Lauralee: Here''''s your fix.
For God''s sake people! Of course you have to bleed the injector lines, and no, the lift pump will not do it, its not meant to. It only supplies fuel to the injector pump so that it can then pump fuel at very high pressure and low volume through the injector lines to the injectors, where the pressure overcomes the spring in the injector and fuel mist is squirted into the combustion chamber. This is why the injector lines are made of steel.
To bleed: first bleed the low pressure side of the system using the lift pump or the incredibly complicated and unnecessary method described above. Once you have clear fuel with no bubbles flowing to the injector pump, crack the fitting on the end of one injector line at the injector and crank the engine with the decompression lever pulled so that it will roll over easily and not start, make sure the thottle is on a little. Roll the engine over until you see little squirts of fuel coming out of the fitting. Tighted the fitting while the engine is still rolling over. Now do the other injector. Engine should now start and run. Rolling the engine over is the only way to make the injector pump operate and push clear fuel through the line. If there is air this line the air compresses instead of the injector spring and exactly nothing happens. It sounds like you''ve missed this last crucial step. This is very common and must be done to every diesel I''ve ever seen that has been run out of fuel. I can''t believe it hasn''t been mentioned already.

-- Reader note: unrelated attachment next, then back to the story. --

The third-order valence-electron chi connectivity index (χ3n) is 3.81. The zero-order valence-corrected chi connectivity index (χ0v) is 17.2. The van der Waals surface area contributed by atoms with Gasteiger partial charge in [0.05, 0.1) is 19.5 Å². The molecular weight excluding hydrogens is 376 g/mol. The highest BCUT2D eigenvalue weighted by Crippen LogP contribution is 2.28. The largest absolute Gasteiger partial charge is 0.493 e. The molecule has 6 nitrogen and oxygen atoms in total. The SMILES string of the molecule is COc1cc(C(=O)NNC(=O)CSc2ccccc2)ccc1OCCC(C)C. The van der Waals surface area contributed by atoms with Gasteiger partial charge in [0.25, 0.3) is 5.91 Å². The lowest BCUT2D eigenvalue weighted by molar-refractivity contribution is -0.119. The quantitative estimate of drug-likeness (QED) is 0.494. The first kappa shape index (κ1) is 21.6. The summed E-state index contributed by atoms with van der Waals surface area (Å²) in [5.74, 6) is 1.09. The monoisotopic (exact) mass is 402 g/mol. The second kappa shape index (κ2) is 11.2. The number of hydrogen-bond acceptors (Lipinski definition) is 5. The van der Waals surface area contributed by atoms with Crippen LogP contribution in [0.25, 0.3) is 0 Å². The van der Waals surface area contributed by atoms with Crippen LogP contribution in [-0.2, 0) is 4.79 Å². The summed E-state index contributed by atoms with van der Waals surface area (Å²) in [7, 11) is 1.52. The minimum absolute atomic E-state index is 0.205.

Be careful not to get tangled up in the flywheel or other rotating parts while doing this.
Also, if you find that the lift pump is barely working when pumping by hand, rotate the engine a little and try again. The lift pump is operating by a rotating cam. If the node on the cam has the lift pump fully compressed then it won''t work when you try pumping by hand. Rotating the flywheel a partial turn will remedy this.